Members of a newly described candidate bacterial genus, Entotheonella, have been identified as the sources of the rich array of natural products found in the marine sponge Theonella swinhoei. Two scientists discuss this discovery from the perspectives of microbial ecology and drug discovery. See Article p.58
In this issue, Wilson et al.1 describe the discovery of two new bacterial species with large genomes and rich biosynthetic repertoires. This combination is so rare that the new phylum to which they have been assigned might be heralded as the successor to the Actinobacteria, the phylum responsible for many of the world's antibiotics and anticancer agents. How did their discovery come about? By studying sponges: organisms identified by the pioneers of marine natural-product chemistry as the source of unparalleled chemical diversity.
This identification raised questions about how sponges produce such a range of compounds and what their roles might be. The variety of chemical reactions observed seemed too broad to be produced by a single organism, and sponges collected from different locations had different and often non-overlapping metabolite profiles. It was only when it was noticed that similar compounds could be found in organisms as divergent as sponges and beetles that a common, microbial origin was suggested2.
Early work to confirm this idea involved blending and centrifuging sponges to separate cell populations, which revealed that the microorganisms living in the sponges had biosynthetic repertoires distinct from those of the sponge cells2. Subsequent studies tried to get a clearer picture of which organism produced which compound, but the possibility of compounds moving from the true producer to other organisms obfuscated a clear interpretation3.
Despite this, evidence mounted that the producer was a bacterium named Candidatus Entotheonella palauensis4 (Candidatus indicates that the bacterium had not yet been cultured). Subsequent comparisons showed that the pathways responsible for producing the related compounds pederin (isolated from the Paederus beetle) and theopederin A (isolated from the sponge Theonella swinhoei) were highly similar and probably came from a bacterium associated with the sponge and the beetle5,6. However, this combined evidence, although suggestive, did not quite complete the loop between microorganism, biosynthetic genes and chemistry.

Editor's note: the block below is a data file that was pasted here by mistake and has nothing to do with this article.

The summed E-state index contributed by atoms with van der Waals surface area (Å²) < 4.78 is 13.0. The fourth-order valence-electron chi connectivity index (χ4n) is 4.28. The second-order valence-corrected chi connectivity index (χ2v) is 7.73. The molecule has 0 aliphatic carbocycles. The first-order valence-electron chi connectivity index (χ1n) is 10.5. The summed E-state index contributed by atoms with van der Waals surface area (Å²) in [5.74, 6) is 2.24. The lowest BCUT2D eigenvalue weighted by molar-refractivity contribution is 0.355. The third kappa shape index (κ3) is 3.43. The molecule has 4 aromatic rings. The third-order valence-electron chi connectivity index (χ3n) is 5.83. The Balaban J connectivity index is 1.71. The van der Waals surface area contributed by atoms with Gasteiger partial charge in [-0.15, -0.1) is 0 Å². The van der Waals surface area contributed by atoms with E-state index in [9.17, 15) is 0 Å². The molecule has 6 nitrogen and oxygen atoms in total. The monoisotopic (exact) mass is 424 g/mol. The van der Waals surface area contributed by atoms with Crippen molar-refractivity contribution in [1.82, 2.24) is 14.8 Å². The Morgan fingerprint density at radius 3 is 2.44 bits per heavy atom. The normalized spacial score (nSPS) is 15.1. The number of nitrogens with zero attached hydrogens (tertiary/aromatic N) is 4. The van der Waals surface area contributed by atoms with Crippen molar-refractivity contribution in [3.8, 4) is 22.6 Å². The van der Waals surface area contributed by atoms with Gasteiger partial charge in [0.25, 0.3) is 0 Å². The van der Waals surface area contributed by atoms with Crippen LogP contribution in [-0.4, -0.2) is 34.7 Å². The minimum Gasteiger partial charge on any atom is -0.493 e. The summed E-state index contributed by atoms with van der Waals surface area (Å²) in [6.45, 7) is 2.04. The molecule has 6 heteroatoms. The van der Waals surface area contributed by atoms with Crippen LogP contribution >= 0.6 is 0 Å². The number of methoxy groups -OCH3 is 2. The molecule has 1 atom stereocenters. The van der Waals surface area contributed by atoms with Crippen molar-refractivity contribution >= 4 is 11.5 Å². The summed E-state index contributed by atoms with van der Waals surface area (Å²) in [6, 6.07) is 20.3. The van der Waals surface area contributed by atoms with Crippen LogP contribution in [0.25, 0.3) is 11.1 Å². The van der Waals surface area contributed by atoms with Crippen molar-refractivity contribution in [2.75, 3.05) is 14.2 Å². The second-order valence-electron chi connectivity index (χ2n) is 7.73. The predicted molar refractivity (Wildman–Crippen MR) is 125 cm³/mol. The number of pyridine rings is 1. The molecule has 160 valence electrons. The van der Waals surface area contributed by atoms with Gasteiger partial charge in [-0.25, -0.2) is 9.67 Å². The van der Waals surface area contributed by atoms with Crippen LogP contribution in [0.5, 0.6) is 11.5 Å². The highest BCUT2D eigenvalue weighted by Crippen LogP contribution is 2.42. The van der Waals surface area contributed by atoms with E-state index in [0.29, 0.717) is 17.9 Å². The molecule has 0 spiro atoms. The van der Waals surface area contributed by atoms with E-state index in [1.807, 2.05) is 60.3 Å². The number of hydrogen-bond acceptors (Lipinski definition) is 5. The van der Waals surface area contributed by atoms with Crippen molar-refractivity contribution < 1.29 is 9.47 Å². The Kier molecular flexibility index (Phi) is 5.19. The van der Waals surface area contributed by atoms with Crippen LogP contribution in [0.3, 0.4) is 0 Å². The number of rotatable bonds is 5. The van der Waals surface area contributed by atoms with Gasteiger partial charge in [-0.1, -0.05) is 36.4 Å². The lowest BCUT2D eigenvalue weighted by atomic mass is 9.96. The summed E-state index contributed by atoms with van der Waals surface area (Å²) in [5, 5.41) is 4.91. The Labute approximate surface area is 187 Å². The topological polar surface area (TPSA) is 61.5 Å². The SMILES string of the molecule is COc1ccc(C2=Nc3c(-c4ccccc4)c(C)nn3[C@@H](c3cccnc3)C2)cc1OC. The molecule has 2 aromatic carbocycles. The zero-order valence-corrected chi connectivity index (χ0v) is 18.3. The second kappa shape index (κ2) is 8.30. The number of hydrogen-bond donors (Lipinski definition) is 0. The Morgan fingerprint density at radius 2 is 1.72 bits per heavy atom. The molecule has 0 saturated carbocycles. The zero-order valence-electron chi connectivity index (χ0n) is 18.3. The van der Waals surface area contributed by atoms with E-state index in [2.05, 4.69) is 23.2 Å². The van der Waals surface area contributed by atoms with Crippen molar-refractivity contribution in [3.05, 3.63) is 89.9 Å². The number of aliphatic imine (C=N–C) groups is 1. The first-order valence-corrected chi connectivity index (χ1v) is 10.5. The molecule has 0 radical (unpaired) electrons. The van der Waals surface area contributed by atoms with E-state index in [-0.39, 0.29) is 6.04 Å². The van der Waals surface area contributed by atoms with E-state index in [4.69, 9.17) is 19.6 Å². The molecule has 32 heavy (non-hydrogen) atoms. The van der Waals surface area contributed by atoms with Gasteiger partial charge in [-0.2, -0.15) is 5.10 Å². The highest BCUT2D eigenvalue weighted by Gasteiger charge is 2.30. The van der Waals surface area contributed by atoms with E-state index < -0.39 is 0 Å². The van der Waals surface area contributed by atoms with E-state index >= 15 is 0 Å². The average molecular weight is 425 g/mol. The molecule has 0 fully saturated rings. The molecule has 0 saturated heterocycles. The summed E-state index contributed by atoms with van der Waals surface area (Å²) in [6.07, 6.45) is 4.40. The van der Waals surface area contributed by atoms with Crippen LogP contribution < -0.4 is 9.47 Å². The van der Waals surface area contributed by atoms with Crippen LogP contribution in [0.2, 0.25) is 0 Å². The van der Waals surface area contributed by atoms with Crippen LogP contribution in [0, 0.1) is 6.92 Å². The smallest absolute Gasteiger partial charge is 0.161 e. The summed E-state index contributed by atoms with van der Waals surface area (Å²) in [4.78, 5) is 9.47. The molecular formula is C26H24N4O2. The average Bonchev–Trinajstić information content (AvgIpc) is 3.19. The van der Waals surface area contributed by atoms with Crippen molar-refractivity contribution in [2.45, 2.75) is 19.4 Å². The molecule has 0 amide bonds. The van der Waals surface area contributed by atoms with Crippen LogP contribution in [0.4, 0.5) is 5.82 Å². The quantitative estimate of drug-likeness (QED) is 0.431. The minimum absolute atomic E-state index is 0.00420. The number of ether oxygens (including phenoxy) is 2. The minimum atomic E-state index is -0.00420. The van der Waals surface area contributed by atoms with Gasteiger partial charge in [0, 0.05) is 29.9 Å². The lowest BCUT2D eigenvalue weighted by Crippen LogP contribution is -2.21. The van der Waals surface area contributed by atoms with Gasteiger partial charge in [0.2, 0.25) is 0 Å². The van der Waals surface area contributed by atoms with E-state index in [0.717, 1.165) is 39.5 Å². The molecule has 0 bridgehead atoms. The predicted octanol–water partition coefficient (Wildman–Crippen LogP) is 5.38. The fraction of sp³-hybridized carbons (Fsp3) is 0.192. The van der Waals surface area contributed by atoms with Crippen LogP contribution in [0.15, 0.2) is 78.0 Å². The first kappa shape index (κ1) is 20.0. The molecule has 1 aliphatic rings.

Wilson and co-workers' study finally closes these gaps in our understanding and, in doing so, reveals hidden depths of biosynthetic capacity in a candidate phylum that they name Tectomicrobia (from the Latin tegere, to hide, to protect). The authors combined previous experimental separation methods with whole-genome sequencing of candidate organisms to assess the number and range of biosynthetic gene clusters present in members of the phylum's only genus discovered so far, Entotheonella. There is now incontrovertible evidence that T. swinhoei is host to this genus, and that Entotheonella species have large genomes (greater than 9 megabases), of which a high proportion is dedicated to natural-product biosynthesis (Fig. 1).
“There is little apparent overlap in biosynthetic repertoire between the two species, indicating a vast potential for new chemistry in this phylum.”
The authors assigned gene clusters to the biosynthesis of several compounds identified in T. swinhoei extracts, including onnamides/theopederins, polytheonamides, keramamides/orbiculamides and cyclotheonamides, and identified a further 24 biosynthetic clusters with predicted or unknown products. There is little apparent overlap in biosynthetic repertoire between the two Entotheonella species the authors have so far described, indicating a vast potential for new chemistry in this phylum. Thus, it seems that members of Tectomicrobia are talented producers of chemical diversity, similar to the Actinobacteria and Cyanobacteria, which both include species with large genomes and many biosynthetic gene clusters. It also seems that Tectomicrobia are widespread: Wilson et al. analysed 37 taxonomically diverse sponge species from 20 locations, including some from geographically distant regions, and found Entotheonella species in 28 of the samples.
This study shows that new biosynthetically talented microorganisms can be discovered, and suggests that systematic searches will yield further species in this phylum, as well as new phyla. Questions that remain include whether marine sponges are the only hosts for this phylum or whether it is more widespread; what the benefit is to the sponge of hosting such a talented symbiont; and how its presence in the sponge is controlled.